Mini Review ARTICLE
Locus of control and obesity
- Nova Southeastern University, Fort Lauderdale, FL, USA
In the developed world, the hazards associated with obesity have largely outstripped the risk of starvation. Obesity remains a difficult public health issue to address, due in large part to the many disciplines involved. A full understanding requires knowledge in the fields of genetics, endocrinology, psychology, sociology, economics, and public policy – among others. In this short review, which serves as an introduction to the Frontiers in Endocrinology research topic, we address one cross-disciplinary relationship: the interaction between the hunger/satiation neural circuitry, an individual’s perceived locus of control, and the risk for obesity. Mammals have evolved a complex system for modulating energy intake. Overlaid on this, in humans, there exists a wide variation in “perceived locus of control” – that is, the extent to which an individual believes to be in charge of the events that affect them. Whether one has primarily an internal or external locus of control itself affects, and is affected by, external and physiological factors and has been correlated with the risk for obesity. Thus, the path from hunger and satiation to an individual’s actual behavior may often be moderated by psychological factors, included among which is locus of control.
Rates of obesity, along with its associated health-care costs, have exploded, leading to a critical topic of research regarding the pathways and risk factors involved. Of the currently identified determinants, co-occurring traits, and characteristics of individuals who have been diagnosed as obese, one that has not, to date, garnered quite as much attention as genetic or behavioral determinants is an individual’s perceived locus of control. Yet, an individual’s ability to make a decision and stick with it will be determined, in part, by their personality traits. While these personality traits could represent hormonal differences, they do not always need to.
In particular, the locus of control construct is defined as a person’s belief in the amount of control they have regarding specific events in their life. An internal locus refers to the belief that one’s behavior or stable personal characteristics controls specific events or outcomes, while an external locus of control refers to the belief that these events or outcomes are controlled by forces external to oneself (1).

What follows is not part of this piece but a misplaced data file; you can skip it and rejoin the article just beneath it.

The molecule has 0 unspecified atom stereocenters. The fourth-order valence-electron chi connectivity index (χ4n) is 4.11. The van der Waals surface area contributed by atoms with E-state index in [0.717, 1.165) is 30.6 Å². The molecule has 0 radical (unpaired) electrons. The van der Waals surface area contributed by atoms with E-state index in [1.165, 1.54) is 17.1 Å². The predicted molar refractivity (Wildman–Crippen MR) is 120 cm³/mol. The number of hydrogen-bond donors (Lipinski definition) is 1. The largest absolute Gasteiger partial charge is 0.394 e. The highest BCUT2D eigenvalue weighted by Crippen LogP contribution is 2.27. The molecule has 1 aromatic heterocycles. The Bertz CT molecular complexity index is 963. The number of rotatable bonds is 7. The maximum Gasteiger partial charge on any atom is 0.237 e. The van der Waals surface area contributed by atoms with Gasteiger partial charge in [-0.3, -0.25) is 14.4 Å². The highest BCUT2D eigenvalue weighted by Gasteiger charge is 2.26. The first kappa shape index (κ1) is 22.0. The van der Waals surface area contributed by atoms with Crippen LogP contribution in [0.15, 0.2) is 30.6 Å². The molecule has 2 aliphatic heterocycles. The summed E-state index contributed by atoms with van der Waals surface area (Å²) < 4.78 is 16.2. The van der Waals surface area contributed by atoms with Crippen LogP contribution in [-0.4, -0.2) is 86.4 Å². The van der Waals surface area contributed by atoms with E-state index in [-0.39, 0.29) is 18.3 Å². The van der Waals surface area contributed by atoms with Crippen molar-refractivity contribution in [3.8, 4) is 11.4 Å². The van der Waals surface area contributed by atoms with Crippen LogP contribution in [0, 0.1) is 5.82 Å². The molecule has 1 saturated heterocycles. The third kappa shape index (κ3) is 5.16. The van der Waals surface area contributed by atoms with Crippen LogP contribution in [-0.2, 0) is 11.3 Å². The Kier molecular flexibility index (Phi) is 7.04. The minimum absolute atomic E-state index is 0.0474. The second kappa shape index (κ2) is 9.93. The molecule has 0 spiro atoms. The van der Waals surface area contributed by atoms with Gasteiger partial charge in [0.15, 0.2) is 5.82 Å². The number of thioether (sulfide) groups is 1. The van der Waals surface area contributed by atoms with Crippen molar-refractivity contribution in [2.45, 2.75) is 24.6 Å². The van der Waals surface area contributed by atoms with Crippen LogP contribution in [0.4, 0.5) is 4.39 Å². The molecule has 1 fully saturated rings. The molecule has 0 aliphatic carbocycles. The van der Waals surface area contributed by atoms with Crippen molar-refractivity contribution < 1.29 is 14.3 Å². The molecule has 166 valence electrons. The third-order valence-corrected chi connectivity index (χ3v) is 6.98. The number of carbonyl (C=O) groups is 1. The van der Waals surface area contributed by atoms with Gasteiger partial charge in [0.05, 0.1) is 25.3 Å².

Locus of control is an important characteristic in relation to obesity because, by definition, it indicates whether an individual believes that his or her environment and choices are under his or her control. Thus, in addition to actual physical cues of hunger or satiation, the ability to interpret those cues appropriately in a given social setting will help determine how obesity develops and persists. In the case of obesity in particular, it is more complicated to determine both the correct measure of locus of control to employ, as well as to definitively show a causal, rather than simply a correlational, relationship between locus of control and obesity (2, 3).
Locus of control has been variously defined as a sense of general, nutritional, or personal mastery (2, 4–6). Alternatively, a common measure is the multi-dimensional health locus of control (MHLC) (7). Autonomy and self-efficacy, similar in concept to locus of control, have also been identified as having a relationship with obesity (8–11). The plethora of definitions further complicates the search for the correct measure to use in establishing the appropriate and relevant relationship with obesity.
As noted, however, choosing the correct measure is only a part of the problem. While some authors have found no correlation, this was generally because of a paucity of data or issues with the measurement structure (11–13). The current consensus is that there should be at least a correlational relationship between some measure of locus of control – or another related concept – and obesity (14).
The next step is to determine whether locus of control simply happens, in most cases, to be more internal for thinner individuals, or whether the effect is causal in either direction. Proving the causality of this relationship does tend to be more complicated. Perhaps even more important is the direction of causation, with future interventions being much more effective if a more internal locus of control causes increased levels of obesity and not vice versa (5, 15–17). That said, it is also important to remember that locus of control is “mostly” considered to be a stable trait, and so it cannot easily be manipulated (18).